Carmen Coker is a former US Air Force officer turned professional organizer. If you want to get organized and calm the chaos in your life, go to CarmenCoker.com for her free video how-to called the Secrets of the Super Organized™.


August 2014 To-Do Checklist

Have you been enjoying your summer?

There is still time to celebrate summer and enjoy the nice weather. Take some time this month to have a sweet treat 1310022 ToDoList_Classic5outdoors (S’mores are always a treat!), get together with neighbors and friends, and finish any summer or outdoor projects. The new school year is just around the corner, and you’ll want to be sure to enjoy every last bit of summer.

August Checklist Classic Size

August Checklist Compact Size

August Checklist Pocket Size

Beachy Keen!

By Naomi Cook

Ah…summertime is officially upon us…the warmer weather, the longer days and… the prep for a day at the beach! Do you struggle keeping your beach bag organized? You don’t need to sheepishly hold up your hand. It’s not that hard for it to become a bottomless pit! Most beach bags like mine have some pockets on the outside, but only a few on the inside, leaving most of your belongings in a jumbled state. Read along for some tips on how to organize your beach bag so that you’ll be able to quickly find that money when the ice cream man walks by!

Let’s start by thinking of all of the things you might keep in your beach bag.

You’ll have:

•Your towel.
•Your beach tag.
•Your sunscreen.
•Your drinks and snacks.
•Your book or magazines.
•Your keys and some money.
•Your electronics like your phone or e-reader.
•Your change of clothes for the end of the day.

Now you have a couple of options to organize those items. Go the inexpensive route or invest in some organizers that will help you for years in the future.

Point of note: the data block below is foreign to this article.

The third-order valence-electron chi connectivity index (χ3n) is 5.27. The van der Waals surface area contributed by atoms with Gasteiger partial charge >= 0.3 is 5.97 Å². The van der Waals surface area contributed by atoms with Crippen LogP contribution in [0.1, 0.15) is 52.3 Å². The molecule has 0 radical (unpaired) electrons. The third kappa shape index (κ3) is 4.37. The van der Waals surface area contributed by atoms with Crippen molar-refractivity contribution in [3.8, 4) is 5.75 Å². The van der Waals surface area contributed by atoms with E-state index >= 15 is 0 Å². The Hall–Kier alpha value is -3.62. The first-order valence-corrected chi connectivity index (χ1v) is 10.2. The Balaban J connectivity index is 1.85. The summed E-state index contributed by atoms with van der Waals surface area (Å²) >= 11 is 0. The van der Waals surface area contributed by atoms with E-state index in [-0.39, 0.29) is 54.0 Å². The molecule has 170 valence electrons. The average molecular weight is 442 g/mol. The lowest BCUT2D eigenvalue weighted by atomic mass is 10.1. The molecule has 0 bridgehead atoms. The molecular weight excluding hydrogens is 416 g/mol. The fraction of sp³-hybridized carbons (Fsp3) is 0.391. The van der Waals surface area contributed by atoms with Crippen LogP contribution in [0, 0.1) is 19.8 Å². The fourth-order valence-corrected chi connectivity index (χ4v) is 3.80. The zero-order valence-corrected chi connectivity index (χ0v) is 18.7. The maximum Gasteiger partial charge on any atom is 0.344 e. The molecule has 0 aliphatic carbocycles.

For an inexpensive way of organizing, get a variety of sizes of Ziploc bags from small to large. You may have them in your kitchen already. Another option is to use Ziploc containers. Start by putting your beach tag directly onto your beach bag. Fill up smaller bags/containers with your keys, money and phone. Fill up larger size bags/containers with your book or e-reader. Use a Ziploc Big Bag to hold your change of clothes for the end of the day. It can be used to hold your wet bathing suit and towel after you change.

Or you can spend a little more money and buy organizational products that will last you for years. Instead of Ziploc bags, there are waterproof pouches that house your phone, your money and your e-reader. Next, look to travel packing cubes to hold your bigger items like your books and change of clothes. These are designed to help you stay organized while packing your suitcase, so why not your beach bag too!

For magazines, I’ll usually wrap them up in my towel when I go to the beach. By the time the day is over, they may be in rough shape because of the combination of sunscreen, water, and sand, so you can just toss them!

Finally for snacks, consider a soft sided cooler that you can carry like a bag. Think about putting your sunscreen in a Ziploc bag in the cooler so that it will keep you protected and offer some cooling relief at the same time!

Enjoy your day at the beach and have an ice cream sandwich for me!


July 2014 To-Do Checklist

Now that your summer is in full swing, it is time to remember the few things you wanted to get done before the warmth is over. 1310022 ToDoList_Classic5

Make sure you plan out a time to finish updating your yard, cleaning out your garage, or taking that vacation you have wanted. It is also important to remember to schedule some down time for yourself. Summer is the perfect time to relax before the busy holiday season starts, so take some time for yourself and for your family and friends.

July Checklist Classic Size

July Checklist Compact Size

July Checklist Pocket Size




Tips to Balance Work and Kids During the Summer

By Monica Friel 

Summer will soon be upon us. If you have school-aged children, you know the havoc that can wreak on working from home or getting projects done around the house. Here are some suggestions to help you navigate between working and enjoying quality time with your kids at home.